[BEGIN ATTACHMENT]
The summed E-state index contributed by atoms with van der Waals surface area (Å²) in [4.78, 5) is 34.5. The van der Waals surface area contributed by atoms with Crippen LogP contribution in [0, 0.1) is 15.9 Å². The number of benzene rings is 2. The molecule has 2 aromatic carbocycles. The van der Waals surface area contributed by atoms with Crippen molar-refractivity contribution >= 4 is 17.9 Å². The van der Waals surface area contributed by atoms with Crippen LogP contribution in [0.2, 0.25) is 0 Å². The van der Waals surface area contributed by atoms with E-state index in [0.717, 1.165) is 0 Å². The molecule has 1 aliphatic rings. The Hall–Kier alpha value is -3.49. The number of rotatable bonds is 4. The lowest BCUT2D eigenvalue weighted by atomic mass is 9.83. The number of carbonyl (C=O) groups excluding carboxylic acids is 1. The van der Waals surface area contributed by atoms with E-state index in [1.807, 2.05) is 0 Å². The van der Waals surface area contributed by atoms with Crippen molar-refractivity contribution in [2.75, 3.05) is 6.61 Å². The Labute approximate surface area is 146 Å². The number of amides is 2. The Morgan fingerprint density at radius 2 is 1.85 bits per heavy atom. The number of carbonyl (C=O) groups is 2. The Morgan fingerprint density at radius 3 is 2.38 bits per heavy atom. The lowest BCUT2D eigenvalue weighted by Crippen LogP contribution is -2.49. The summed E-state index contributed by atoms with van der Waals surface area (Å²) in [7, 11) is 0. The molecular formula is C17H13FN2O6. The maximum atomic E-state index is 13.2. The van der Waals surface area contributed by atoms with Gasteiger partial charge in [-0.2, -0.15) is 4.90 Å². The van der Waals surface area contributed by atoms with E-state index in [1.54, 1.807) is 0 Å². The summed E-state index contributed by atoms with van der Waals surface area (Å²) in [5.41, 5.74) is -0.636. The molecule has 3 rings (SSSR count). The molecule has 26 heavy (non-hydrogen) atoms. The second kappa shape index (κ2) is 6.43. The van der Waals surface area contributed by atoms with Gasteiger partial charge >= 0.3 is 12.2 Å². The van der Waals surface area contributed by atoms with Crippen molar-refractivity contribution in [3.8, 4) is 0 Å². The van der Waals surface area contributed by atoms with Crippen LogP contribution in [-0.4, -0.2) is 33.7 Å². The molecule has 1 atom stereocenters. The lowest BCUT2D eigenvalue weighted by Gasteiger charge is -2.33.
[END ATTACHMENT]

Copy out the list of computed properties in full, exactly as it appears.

The summed E-state index contributed by atoms with van der Waals surface area (Å²) in [4.78, 5) is 34.5. The van der Waals surface area contributed by atoms with Crippen LogP contribution in [0, 0.1) is 15.9 Å². The number of benzene rings is 2. The molecule has 2 aromatic carbocycles. The van der Waals surface area contributed by atoms with Crippen molar-refractivity contribution >= 4 is 17.9 Å². The van der Waals surface area contributed by atoms with Crippen LogP contribution in [0.2, 0.25) is 0 Å². The van der Waals surface area contributed by atoms with E-state index in [0.717, 1.165) is 0 Å². The molecule has 1 aliphatic rings. The Hall–Kier alpha value is -3.49. The number of rotatable bonds is 4. The lowest BCUT2D eigenvalue weighted by atomic mass is 9.83. The number of carbonyl (C=O) groups excluding carboxylic acids is 1. The van der Waals surface area contributed by atoms with E-state index in [1.807, 2.05) is 0 Å². The van der Waals surface area contributed by atoms with Crippen molar-refractivity contribution in [2.75, 3.05) is 6.61 Å². The Labute approximate surface area is 146 Å². The number of amides is 2. The Morgan fingerprint density at radius 2 is 1.85 bits per heavy atom. The number of carbonyl (C=O) groups is 2. The Morgan fingerprint density at radius 3 is 2.38 bits per heavy atom. The lowest BCUT2D eigenvalue weighted by Crippen LogP contribution is -2.49. The summed E-state index contributed by atoms with van der Waals surface area (Å²) in [7, 11) is 0. The molecular formula is C17H13FN2O6. The maximum atomic E-state index is 13.2. The van der Waals surface area contributed by atoms with Gasteiger partial charge in [-0.2, -0.15) is 4.90 Å². The van der Waals surface area contributed by atoms with E-state index in [1.54, 1.807) is 0 Å². The summed E-state index contributed by atoms with van der Waals surface area (Å²) in [5.41, 5.74) is -0.636. The molecule has 3 rings (SSSR count). The molecule has 26 heavy (non-hydrogen) atoms. The second kappa shape index (κ2) is 6.43. The van der Waals surface area contributed by atoms with Gasteiger partial charge >= 0.3 is 12.2 Å². The van der Waals surface area contributed by atoms with Crippen molar-refractivity contribution in [3.8, 4) is 0 Å². The van der Waals surface area contributed by atoms with Crippen LogP contribution in [-0.4, -0.2) is 33.7 Å². The molecule has 1 atom stereocenters. The lowest BCUT2D eigenvalue weighted by Gasteiger charge is -2.33.